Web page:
Be your own tax inspector!...

Try to look at your business through the eyes of a tax inspector performing a risk assessment based on some warning signs (risk factors):

  • everything out character, based on the performance of the company / industry. (e.g. losses for several consecutive years / profits fluctuation / disconnections between financial results and paid taxes);
  • transactions with affiliated parties resident / non-resident; transactions with companies based in tax havens;
  • paying significant amounts for service contracts and licensing contracts;
  • remuneration / benefits for employees;
  • special events: divestments, acquisitions, mergers, change of business model, outsourcing of departments etc.

The moment you managed to “gather” more than one such risk factor, and transactions with affiliated parties are not missing, it is time to start preparing for the impact of the transfer pricing audit (see here how transfer pricing has become a hot tax issue).

... tips for building good tax protection

  • try to have consistent answers regarding the economic substance of transactions with related parties (this shows that the expense make sense and therefore are deductible);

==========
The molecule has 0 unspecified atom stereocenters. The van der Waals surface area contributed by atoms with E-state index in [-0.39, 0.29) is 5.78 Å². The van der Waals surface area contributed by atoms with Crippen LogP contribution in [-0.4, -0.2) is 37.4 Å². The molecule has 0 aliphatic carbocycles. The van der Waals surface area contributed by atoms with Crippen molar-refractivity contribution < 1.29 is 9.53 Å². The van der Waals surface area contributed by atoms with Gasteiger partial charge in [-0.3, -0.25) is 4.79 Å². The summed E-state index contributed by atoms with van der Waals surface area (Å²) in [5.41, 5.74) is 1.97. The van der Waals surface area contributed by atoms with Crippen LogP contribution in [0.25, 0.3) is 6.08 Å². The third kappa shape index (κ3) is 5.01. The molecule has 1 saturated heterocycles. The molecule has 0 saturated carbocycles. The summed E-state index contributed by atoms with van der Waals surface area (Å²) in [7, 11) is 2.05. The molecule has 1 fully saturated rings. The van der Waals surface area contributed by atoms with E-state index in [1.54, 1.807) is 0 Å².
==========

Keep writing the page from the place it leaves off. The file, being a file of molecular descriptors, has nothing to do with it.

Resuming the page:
• be very careful when considering the contractual provisions that establish the nature of payments (based on the nature of products / services received or royalties, know-how transfer);
  • review all the service contracts in order to avoid permanent establishment risk;
  • prepare a comparability study so you can prove that the prices of these transactions were within arm’s length range (as if the transaction were conducted between independent parties);
  • if due to budgetary constraints you postpone making the transfer pricing documentation file (otherwise, an absolutely necessary element in case of a tax audit) at least prepare a transfer pricing policy! This will give you the safety margin for future intra-group transactions.

…but preparing for a tax audit is an ongoing process ...